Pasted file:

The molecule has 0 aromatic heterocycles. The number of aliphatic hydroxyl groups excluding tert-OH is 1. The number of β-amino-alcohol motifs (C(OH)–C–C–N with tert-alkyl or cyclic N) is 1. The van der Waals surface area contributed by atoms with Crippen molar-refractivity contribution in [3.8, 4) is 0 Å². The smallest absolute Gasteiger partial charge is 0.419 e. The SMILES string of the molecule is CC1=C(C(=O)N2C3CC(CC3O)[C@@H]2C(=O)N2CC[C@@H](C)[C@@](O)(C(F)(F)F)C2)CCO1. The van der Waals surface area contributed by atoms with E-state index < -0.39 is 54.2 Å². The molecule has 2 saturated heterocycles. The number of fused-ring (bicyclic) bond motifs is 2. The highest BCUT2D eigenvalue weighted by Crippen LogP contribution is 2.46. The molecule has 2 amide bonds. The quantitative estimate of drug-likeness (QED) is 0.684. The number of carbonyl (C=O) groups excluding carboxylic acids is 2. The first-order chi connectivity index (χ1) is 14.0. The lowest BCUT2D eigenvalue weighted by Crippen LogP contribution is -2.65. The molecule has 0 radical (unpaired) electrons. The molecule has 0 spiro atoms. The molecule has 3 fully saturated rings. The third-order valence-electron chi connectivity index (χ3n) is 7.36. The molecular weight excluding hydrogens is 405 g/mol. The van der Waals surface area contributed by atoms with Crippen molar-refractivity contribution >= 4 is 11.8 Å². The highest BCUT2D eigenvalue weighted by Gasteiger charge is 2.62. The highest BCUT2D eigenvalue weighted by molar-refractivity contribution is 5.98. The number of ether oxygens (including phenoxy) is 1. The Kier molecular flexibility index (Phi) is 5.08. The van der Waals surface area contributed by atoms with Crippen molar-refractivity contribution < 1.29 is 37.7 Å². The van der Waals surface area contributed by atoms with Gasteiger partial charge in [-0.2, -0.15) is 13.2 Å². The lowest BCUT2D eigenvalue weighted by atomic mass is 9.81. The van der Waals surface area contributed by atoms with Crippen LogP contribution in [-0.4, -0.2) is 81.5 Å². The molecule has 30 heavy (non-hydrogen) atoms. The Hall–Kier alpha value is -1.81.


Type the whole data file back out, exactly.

The molecule has 0 aromatic heterocycles. The number of aliphatic hydroxyl groups excluding tert-OH is 1. The number of β-amino-alcohol motifs (C(OH)–C–C–N with tert-alkyl or cyclic N) is 1. The van der Waals surface area contributed by atoms with Crippen molar-refractivity contribution in [3.8, 4) is 0 Å². The smallest absolute Gasteiger partial charge is 0.419 e. The SMILES string of the molecule is CC1=C(C(=O)N2C3CC(CC3O)[C@@H]2C(=O)N2CC[C@@H](C)[C@@](O)(C(F)(F)F)C2)CCO1. The van der Waals surface area contributed by atoms with E-state index < -0.39 is 54.2 Å². The molecule has 2 saturated heterocycles. The number of fused-ring (bicyclic) bond motifs is 2. The highest BCUT2D eigenvalue weighted by Crippen LogP contribution is 2.46. The molecule has 2 amide bonds. The quantitative estimate of drug-likeness (QED) is 0.684. The number of carbonyl (C=O) groups excluding carboxylic acids is 2. The first-order chi connectivity index (χ1) is 14.0. The lowest BCUT2D eigenvalue weighted by Crippen LogP contribution is -2.65. The molecule has 0 radical (unpaired) electrons. The molecule has 0 spiro atoms. The molecule has 3 fully saturated rings. The third-order valence-electron chi connectivity index (χ3n) is 7.36. The molecular weight excluding hydrogens is 405 g/mol. The van der Waals surface area contributed by atoms with Crippen molar-refractivity contribution >= 4 is 11.8 Å². The highest BCUT2D eigenvalue weighted by Gasteiger charge is 2.62. The highest BCUT2D eigenvalue weighted by molar-refractivity contribution is 5.98. The number of ether oxygens (including phenoxy) is 1. The Kier molecular flexibility index (Phi) is 5.08. The van der Waals surface area contributed by atoms with Crippen molar-refractivity contribution < 1.29 is 37.7 Å². The van der Waals surface area contributed by atoms with Gasteiger partial charge in [-0.2, -0.15) is 13.2 Å². The lowest BCUT2D eigenvalue weighted by atomic mass is 9.81. The van der Waals surface area contributed by atoms with Crippen LogP contribution in [-0.4, -0.2) is 81.5 Å². The molecule has 30 heavy (non-hydrogen) atoms. The Hall–Kier alpha value is -1.81.